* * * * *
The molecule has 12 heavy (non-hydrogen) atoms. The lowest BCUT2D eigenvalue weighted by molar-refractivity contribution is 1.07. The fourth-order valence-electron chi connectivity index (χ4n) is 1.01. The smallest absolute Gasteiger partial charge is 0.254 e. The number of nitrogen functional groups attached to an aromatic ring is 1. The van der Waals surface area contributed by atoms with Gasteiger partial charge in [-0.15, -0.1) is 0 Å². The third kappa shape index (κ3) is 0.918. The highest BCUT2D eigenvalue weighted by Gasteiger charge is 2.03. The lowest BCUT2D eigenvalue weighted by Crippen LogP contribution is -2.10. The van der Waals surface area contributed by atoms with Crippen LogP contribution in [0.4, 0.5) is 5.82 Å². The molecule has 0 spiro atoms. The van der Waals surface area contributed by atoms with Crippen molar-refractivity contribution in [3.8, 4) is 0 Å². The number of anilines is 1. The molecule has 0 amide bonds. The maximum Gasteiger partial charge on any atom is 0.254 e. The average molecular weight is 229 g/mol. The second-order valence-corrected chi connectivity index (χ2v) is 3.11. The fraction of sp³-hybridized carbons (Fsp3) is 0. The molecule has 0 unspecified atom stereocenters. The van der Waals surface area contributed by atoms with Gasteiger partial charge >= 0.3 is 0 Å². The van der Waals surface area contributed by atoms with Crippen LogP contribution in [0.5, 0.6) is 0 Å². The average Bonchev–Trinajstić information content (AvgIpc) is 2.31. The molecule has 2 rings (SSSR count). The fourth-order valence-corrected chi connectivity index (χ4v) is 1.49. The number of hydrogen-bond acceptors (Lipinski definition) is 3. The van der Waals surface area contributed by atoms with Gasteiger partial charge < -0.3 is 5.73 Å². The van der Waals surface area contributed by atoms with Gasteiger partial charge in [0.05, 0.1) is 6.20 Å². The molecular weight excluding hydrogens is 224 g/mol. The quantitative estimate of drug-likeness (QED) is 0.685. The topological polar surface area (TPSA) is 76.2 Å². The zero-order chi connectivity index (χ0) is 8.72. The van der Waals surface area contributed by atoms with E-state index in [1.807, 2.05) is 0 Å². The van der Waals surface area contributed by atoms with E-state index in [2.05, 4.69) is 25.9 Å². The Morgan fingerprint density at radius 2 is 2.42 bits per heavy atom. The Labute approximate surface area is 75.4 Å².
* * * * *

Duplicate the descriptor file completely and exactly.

The molecule has 12 heavy (non-hydrogen) atoms. The lowest BCUT2D eigenvalue weighted by molar-refractivity contribution is 1.07. The fourth-order valence-electron chi connectivity index (χ4n) is 1.01. The smallest absolute Gasteiger partial charge is 0.254 e. The number of nitrogen functional groups attached to an aromatic ring is 1. The van der Waals surface area contributed by atoms with Gasteiger partial charge in [-0.15, -0.1) is 0 Å². The third kappa shape index (κ3) is 0.918. The highest BCUT2D eigenvalue weighted by Gasteiger charge is 2.03. The lowest BCUT2D eigenvalue weighted by Crippen LogP contribution is -2.10. The van der Waals surface area contributed by atoms with Crippen LogP contribution in [0.4, 0.5) is 5.82 Å². The molecule has 0 spiro atoms. The van der Waals surface area contributed by atoms with Crippen molar-refractivity contribution in [3.8, 4) is 0 Å². The number of anilines is 1. The molecule has 0 amide bonds. The maximum Gasteiger partial charge on any atom is 0.254 e. The average molecular weight is 229 g/mol. The second-order valence-corrected chi connectivity index (χ2v) is 3.11. The fraction of sp³-hybridized carbons (Fsp3) is 0. The molecule has 0 unspecified atom stereocenters. The van der Waals surface area contributed by atoms with Gasteiger partial charge >= 0.3 is 0 Å². The van der Waals surface area contributed by atoms with Crippen LogP contribution in [0.5, 0.6) is 0 Å². The average Bonchev–Trinajstić information content (AvgIpc) is 2.31. The molecule has 2 rings (SSSR count). The fourth-order valence-corrected chi connectivity index (χ4v) is 1.49. The number of hydrogen-bond acceptors (Lipinski definition) is 3. The van der Waals surface area contributed by atoms with Gasteiger partial charge < -0.3 is 5.73 Å². The van der Waals surface area contributed by atoms with Gasteiger partial charge in [0.05, 0.1) is 6.20 Å². The molecular weight excluding hydrogens is 224 g/mol. The quantitative estimate of drug-likeness (QED) is 0.685. The topological polar surface area (TPSA) is 76.2 Å². The zero-order chi connectivity index (χ0) is 8.72. The van der Waals surface area contributed by atoms with E-state index in [1.807, 2.05) is 0 Å². The van der Waals surface area contributed by atoms with E-state index in [2.05, 4.69) is 25.9 Å². The Morgan fingerprint density at radius 2 is 2.42 bits per heavy atom. The Labute approximate surface area is 75.4 Å².